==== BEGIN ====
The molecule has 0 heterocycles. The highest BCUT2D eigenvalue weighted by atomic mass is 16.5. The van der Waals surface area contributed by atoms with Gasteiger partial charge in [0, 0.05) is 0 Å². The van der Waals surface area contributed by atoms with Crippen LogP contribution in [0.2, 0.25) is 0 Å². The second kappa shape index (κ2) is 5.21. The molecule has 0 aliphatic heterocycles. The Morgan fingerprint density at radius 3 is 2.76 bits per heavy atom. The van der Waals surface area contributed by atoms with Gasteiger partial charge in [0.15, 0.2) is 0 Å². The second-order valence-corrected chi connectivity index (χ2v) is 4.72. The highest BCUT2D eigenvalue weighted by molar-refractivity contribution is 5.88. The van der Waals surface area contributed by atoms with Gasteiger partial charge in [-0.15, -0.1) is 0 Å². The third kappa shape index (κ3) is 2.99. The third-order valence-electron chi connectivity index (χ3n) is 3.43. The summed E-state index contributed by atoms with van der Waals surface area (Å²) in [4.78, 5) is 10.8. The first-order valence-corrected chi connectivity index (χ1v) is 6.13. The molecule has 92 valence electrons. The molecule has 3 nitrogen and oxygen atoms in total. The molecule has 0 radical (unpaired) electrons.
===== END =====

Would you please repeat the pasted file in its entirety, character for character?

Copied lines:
The molecule has 0 heterocycles. The highest BCUT2D eigenvalue weighted by atomic mass is 16.5. The van der Waals surface area contributed by atoms with Gasteiger partial charge in [0, 0.05) is 0 Å². The van der Waals surface area contributed by atoms with Crippen LogP contribution in [0.2, 0.25) is 0 Å². The second kappa shape index (κ2) is 5.21. The molecule has 0 aliphatic heterocycles. The Morgan fingerprint density at radius 3 is 2.76 bits per heavy atom. The van der Waals surface area contributed by atoms with Gasteiger partial charge in [0.15, 0.2) is 0 Å². The second-order valence-corrected chi connectivity index (χ2v) is 4.72. The highest BCUT2D eigenvalue weighted by molar-refractivity contribution is 5.88. The van der Waals surface area contributed by atoms with Gasteiger partial charge in [-0.15, -0.1) is 0 Å². The third kappa shape index (κ3) is 2.99. The third-order valence-electron chi connectivity index (χ3n) is 3.43. The summed E-state index contributed by atoms with van der Waals surface area (Å²) in [4.78, 5) is 10.8. The first-order valence-corrected chi connectivity index (χ1v) is 6.13. The molecule has 92 valence electrons. The molecule has 3 nitrogen and oxygen atoms in total. The molecule has 0 radical (unpaired) electrons.